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Found in: Page 1217

### Fundamentals Of Physics

Book edition 10th Edition
Author(s) David Halliday
Pages 1328 pages
ISBN 9781118230718

# Calculate the probability that the electron in the hydrogen atom, in its ground state, will be found between spherical shells whose radii are a and 2a , where a is the Bohr radius?

The required probability is P=0.439.

See the step by step solution

## Step 1: Identification of the given data:

The given data is listed below.

• Radii of the spherical shells are given as a and 2a .

## Step 2: Formula for finding the probability of electron:

The ground state wave function of hydrogen atom is given by,

${{\mathbf{\psi }}}_{{\mathbf{100}}}{\mathbf{\left(}}{\mathbf{r}}{\mathbf{,}}{\mathbf{\theta }}{\mathbf{,}}{\mathbf{\varphi }}{\mathbf{\right)}}{\mathbf{=}}\frac{\mathbf{1}}{\sqrt{\mathbf{\pi }}}{\left(\frac{1}{a}\right)}^{\frac{\mathbf{3}}{\mathbf{2}}}{{\mathbf{e}}}^{\mathbf{-}\frac{\mathbf{r}}{\mathbf{a}}}$

Here, the Bohr radius is $\mathrm{a}=5.292×{10}^{-11}\mathrm{m}$.

## Step 3: Determine the probability of the electron in the hydrogen atom in its ground state:

The probability of finding the electron found between spherical shells is,

$\mathrm{P}={\int }_{\mathrm{a}}^{2\mathrm{a}}{\int }_{0}^{\mathrm{\pi }}{\int }_{0}^{2\mathrm{\pi }}{\left|{\mathrm{\psi }}_{100}\left(\mathrm{r},\mathrm{\theta },\mathrm{\varphi }\right)\right|}^{2}{\mathrm{r}}^{2}\mathrm{drsin\theta d\theta d\varphi }\phantom{\rule{0ex}{0ex}}={\int }_{\mathrm{a}}^{2\mathrm{a}}{\left|\frac{1}{\sqrt{\mathrm{\pi }}}{\left(\frac{1}{\mathrm{a}}\right)}^{3}{2}}{\mathrm{e}}^{-\mathrm{r}}{\mathrm{a}}}\right|}^{2}{\mathrm{r}}^{2}\mathrm{dr}{\int }_{0}^{\mathrm{\pi }}\mathrm{d\varphi }\phantom{\rule{0ex}{0ex}}=\frac{1}{\mathrm{\pi }}{\left(\frac{1}{\mathrm{a}}\right)}^{3}{\int }_{\mathrm{a}}^{2\mathrm{a}}{\left|{\mathrm{e}}^{-\mathrm{r}}{\mathrm{a}}}\right|}^{2}{\mathrm{r}}^{2}\mathrm{dr}×{\left(-\mathrm{cos\theta }\right)}_{0}^{\mathrm{\pi }}{\overline{)\left(\mathrm{\theta }\right)}}_{0}^{2\mathrm{\pi }}\phantom{\rule{0ex}{0ex}}=\frac{1}{\mathrm{\pi }}{\left(\frac{1}{\mathrm{a}}\right)}^{3}{\left[-\frac{1}{4}{\mathrm{ae}}^{-2\mathrm{r}}{\mathrm{a}}}\left({\mathrm{a}}^{2}+2\mathrm{ar}+2{\mathrm{r}}^{2}\right)\right]}_{\mathrm{a}}^{2\mathrm{a}}×\left(-\mathrm{cos\pi }+\mathrm{cos}0\right)\left(2\mathrm{\pi }-0\right)$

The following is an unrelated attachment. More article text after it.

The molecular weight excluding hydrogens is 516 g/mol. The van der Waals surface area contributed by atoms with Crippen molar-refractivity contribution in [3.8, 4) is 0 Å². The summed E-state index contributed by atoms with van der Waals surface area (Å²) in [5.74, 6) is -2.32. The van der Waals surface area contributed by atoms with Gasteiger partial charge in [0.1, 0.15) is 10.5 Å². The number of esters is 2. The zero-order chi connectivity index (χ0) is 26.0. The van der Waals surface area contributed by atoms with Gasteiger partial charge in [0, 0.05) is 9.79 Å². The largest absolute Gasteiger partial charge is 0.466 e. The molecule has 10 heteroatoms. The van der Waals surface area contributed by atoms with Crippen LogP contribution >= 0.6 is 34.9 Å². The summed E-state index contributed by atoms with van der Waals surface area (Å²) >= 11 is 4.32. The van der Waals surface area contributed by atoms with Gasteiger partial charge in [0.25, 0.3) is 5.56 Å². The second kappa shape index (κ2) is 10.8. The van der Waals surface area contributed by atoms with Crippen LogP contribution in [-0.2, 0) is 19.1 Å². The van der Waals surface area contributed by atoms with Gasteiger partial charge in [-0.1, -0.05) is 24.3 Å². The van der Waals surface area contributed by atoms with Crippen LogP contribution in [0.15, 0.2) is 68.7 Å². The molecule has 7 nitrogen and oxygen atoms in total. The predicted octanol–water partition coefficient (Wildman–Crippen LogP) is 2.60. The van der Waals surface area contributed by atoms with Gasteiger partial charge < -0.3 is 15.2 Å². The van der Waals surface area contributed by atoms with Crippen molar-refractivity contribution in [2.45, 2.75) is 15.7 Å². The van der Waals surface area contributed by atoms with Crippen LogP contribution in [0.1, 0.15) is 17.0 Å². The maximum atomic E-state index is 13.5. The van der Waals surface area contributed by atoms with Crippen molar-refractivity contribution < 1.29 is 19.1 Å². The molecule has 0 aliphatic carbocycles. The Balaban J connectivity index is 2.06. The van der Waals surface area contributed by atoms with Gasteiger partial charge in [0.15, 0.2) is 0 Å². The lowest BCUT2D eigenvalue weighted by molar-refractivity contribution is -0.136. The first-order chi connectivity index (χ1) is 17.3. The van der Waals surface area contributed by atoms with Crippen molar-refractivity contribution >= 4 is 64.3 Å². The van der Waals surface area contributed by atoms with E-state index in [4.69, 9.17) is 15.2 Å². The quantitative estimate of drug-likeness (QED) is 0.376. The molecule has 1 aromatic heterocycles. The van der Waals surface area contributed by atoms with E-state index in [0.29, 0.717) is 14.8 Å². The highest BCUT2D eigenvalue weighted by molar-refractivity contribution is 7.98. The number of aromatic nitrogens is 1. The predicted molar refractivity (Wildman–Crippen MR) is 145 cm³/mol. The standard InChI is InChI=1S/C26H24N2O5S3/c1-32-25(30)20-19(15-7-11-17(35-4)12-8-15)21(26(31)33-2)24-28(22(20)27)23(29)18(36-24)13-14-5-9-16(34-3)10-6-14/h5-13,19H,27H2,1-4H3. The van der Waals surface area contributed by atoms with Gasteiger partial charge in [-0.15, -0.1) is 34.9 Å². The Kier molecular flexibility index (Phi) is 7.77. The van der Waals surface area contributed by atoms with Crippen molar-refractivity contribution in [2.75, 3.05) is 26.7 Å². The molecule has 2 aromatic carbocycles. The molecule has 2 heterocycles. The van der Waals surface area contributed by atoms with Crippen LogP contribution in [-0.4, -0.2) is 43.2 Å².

$\mathrm{P}=\frac{1}{\mathrm{\pi }}{\left(\frac{1}{\mathrm{a}}\right)}^{3}\left[-\frac{\mathrm{a}}{4}\left\{{\mathrm{e}}^{-2\left(2\mathrm{a}\right)}{\mathrm{a}}}\left({\mathrm{a}}^{2}+2\mathrm{a}\left(2\mathrm{a}\right)+2{\left(2\mathrm{a}\right)}^{2}\right)-{\mathrm{e}}^{-2\left(\mathrm{a}\right)}{\mathrm{a}}}\left({\mathrm{a}}^{2}+2{\mathrm{a}}^{2}+2{\mathrm{a}}^{2}\right)\right\}\right]×\left(-\left(-1\right)+1\right)\left(2\mathrm{\pi }\right)\phantom{\rule{0ex}{0ex}}=\frac{1}{\mathrm{\pi }}{\left(\frac{1}{\mathrm{a}}\right)}^{3}\left[-\frac{\mathrm{a}}{4}\left\{{\mathrm{e}}^{-4}\left(13{\mathrm{a}}^{2}\right)-{\mathrm{e}}^{-2}\left(5{\mathrm{a}}^{2}\right)\right\}\right]×\left(4\mathrm{\pi }\right)\phantom{\rule{0ex}{0ex}}=4{\left(\frac{1}{\mathrm{a}}\right)}^{3}\left[-\frac{\mathrm{a}}{4}\left\{0.0183\left(13{\mathrm{a}}^{2}\right)-0.1353\left(5{\mathrm{a}}^{2}\right)\right\}\right]\phantom{\rule{0ex}{0ex}}\mathrm{P}=4\left[-\frac{1}{4}\left\{0.0183\left(13\right)-0.1353\left(5\right)\right\}\right]\phantom{\rule{0ex}{0ex}}=-4\left[\frac{1}{4}\left\{0.2379-0.6765\right\}\right]\phantom{\rule{0ex}{0ex}}=0.439$

Hence, the probability of the electron in the hydrogen atom in its ground state is 0.439.

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